By Jacob Katel
By Laurie Charles
By Nate "Igor" Smith
By Abel Folgar
By Kat Bein
By Jacob Katel
Paco de Lucia made his unlikely MTV debut earlier this year in Bryan Adams's video "Have You Ever Really Loved a Woman," the theme song from the movie Don Juan de Marco. Portraying a wistful guitar player seated quietly among lovers in a dusty taberna, de Lucia easily steals the song from Adams during a short solo in which he casually displays his virtuosity with what amounts to some pretty facile strumming -- facile for the man known as the greatest living flamenco guitarist, anyway.
In his cameo appearance, de Lucia dutifully plays the part of a passive accompanist; but when the guitarist performs in concert with his sextet, he is clearly the star attraction. The show typically begins with a lone spotlight on de Lucia -- a trim figure invariably dressed in a white blouse and black pegged pants -- who rests his guitar on his thigh as he plays, rather than holding it close to the body under his right arm in the traditional manner of flamenco guitarists. As an introduction, de Lucia offers a sampler of his prodigious technique and emotional range, his fingers flying through a flurry of flamenco bulerias and rumbas, jazz scales, and classical-sounding arpeggios. One by one, the members of his sextet join him: his brothers, Ram centsn de Algeciras on guitar, and singer Pepe de Lucia; Carlos Benavent on bass and manodola; percussionist Rubem Dantas; dancer Joaquin Mateos, who also plays percussion; and Jorge Pardo on sax and flute.
Since he first performed at Carnegie Hall in 1970, de Lucia has served as an ambassador of flamenco, opening an insular art form to both widespread audiences and outside influences. Through 30 years of touring and recording, he has been responsible for changing the image of flamenco, rescuing it from its status as a narrow ethnic entertainment and endowing it with deserved recognition as a multifaceted, richly layered musical genre.
De Lucia is probably best known in this country for his collaborations with jazz musicians, notably fellow guitarists John McLaughlin and Al Di Meola, with whom he recorded the popular albums Friday Night in San Francisco (1981) and Passion, Grace & Fire (1982). Chick Corea played with de Lucia's sextet on the 1990 album Zyryab.
Jazz and flamenco have obvious connections. Both were nurtured in marginal social environments -- jazz in urban African-American neighborhoods, flamenco in rural gypsy communities -- and both were rooted in the music of ancient cultures. (The exact origin of flamenco is still a matter of dispute among the music's scholars, although it is thought to be a mix of rhythms brought by the Hebrew, Moorish, and gypsy peoples who passed through the southern tip of the Iberian peninsula over several centuries.) De Lucia has found that the real common ground between the two musics is found in improvisation.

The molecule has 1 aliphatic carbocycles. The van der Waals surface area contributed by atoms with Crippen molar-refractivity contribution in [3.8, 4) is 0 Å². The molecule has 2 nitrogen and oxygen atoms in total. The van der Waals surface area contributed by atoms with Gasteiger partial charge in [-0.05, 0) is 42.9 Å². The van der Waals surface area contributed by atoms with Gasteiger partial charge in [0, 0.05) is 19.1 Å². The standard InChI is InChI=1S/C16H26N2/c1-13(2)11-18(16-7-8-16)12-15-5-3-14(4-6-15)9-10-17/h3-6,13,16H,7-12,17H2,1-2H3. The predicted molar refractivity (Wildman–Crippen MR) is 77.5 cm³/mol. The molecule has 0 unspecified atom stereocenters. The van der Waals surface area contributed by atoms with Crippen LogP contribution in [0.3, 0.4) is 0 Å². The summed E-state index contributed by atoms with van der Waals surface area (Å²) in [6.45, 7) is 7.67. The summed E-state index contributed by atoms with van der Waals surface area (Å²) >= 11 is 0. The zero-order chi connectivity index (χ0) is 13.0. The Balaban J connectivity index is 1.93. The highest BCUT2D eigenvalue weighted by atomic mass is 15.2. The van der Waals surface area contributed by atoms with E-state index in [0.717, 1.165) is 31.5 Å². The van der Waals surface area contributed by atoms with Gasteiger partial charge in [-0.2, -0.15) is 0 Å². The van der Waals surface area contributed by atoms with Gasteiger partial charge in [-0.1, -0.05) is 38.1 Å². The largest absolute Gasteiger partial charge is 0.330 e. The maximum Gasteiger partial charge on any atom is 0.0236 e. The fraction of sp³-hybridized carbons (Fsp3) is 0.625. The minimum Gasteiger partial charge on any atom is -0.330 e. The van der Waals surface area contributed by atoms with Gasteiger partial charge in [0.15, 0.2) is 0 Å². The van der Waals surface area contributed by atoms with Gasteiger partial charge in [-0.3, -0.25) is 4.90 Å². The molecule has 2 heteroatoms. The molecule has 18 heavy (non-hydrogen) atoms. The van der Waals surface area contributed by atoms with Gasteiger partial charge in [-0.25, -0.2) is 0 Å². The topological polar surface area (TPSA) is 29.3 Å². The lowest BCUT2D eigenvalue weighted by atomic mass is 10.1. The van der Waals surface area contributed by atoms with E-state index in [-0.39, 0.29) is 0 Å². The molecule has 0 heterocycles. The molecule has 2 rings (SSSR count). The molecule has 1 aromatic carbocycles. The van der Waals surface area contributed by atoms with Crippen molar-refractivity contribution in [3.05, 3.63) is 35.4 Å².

"There's a very similar kind of jamming that goes on," explains the Spanish guitarist, speaking over the phone from his home in Madrid. "Because each of the musicians plays what he feels, there's a lot of harmony in the combination."
While maintaining the basic twelve measures and forceful strumming of flamenco rhythm, de Lucia plays with chord structures and harmonies in ways often reminiscent of American jazz or Latin jazz styles. Pepe de Lucia's singing remains faithful to the traditional canto hondo of flamenco (a deep, wailing chant), while the caj centsn, a boxlike instrument that Paco de Lucia took to Spain from South America, is used to experiment with basic percussive rhythms, like the dancer's feet, which often stamp out steps in triple time. Meanwhile the jazz element is highlighted by Pardo's sax and flute solos. Even without the contributions of American musicians heard on some of de Lucia's albums, however, the sound of the sextet is tinged with jazz.
"We play flamenco," de Lucia states emphatically. "The sax and flute sound like jazz because they're usually associated with jazz. But it's flamenco, just flamenco with more instruments. I am a flamenco guitarist. I can play with jazz musicians, but I am still playing flamenco."
Unlike most flamenco musicians, de Lucia is a payo (the gypsy name for non-gypsies), born Francisco Sanchez G centsmez in 1947 in the port city of Algeciras, in Cadiz, the southern Spanish region known as "the cradle of flamenco." (He later adopted his mother's name, Lucia, as his stage name -- Paco is the diminutive of Francisco.) His family lived in a working-class gypsy neighborhood, and his father and brothers already were playing guitar regularly with gypsy musicians in local bars by the time Paco was born. De Lucia knew the rhythms of flamenco before he could speak, and, as legend has it, he was playing guitar by the time he was five. Hoping to bring some extra money into the household, he started performing professionally at age eleven. Three years later, he toured with flamenco dancer Jose Greco's company.
While on tour with the dance company in the United States, de Lucia met the solo guitarist Augustin Castell centsn, known as Sabicas, who, with other musicians in the 1950s, had begun to give the guitar a greater prominence in flamenco music. The existence of solo flamenco guitarists can be traced back to the late 1800s, but until the mid-Twentieth Century the guitar's most important function was as an accompaniment to flamenco singers. According to Spanish flamenco scholar Paco Sevilla, Sabicas contributed "a clean technique, a speed, and a musicality that had previously been unimaginable" on flamenco guitar. It was Sabicas who urged the young de Lucia to write his own compositions and create a personal style.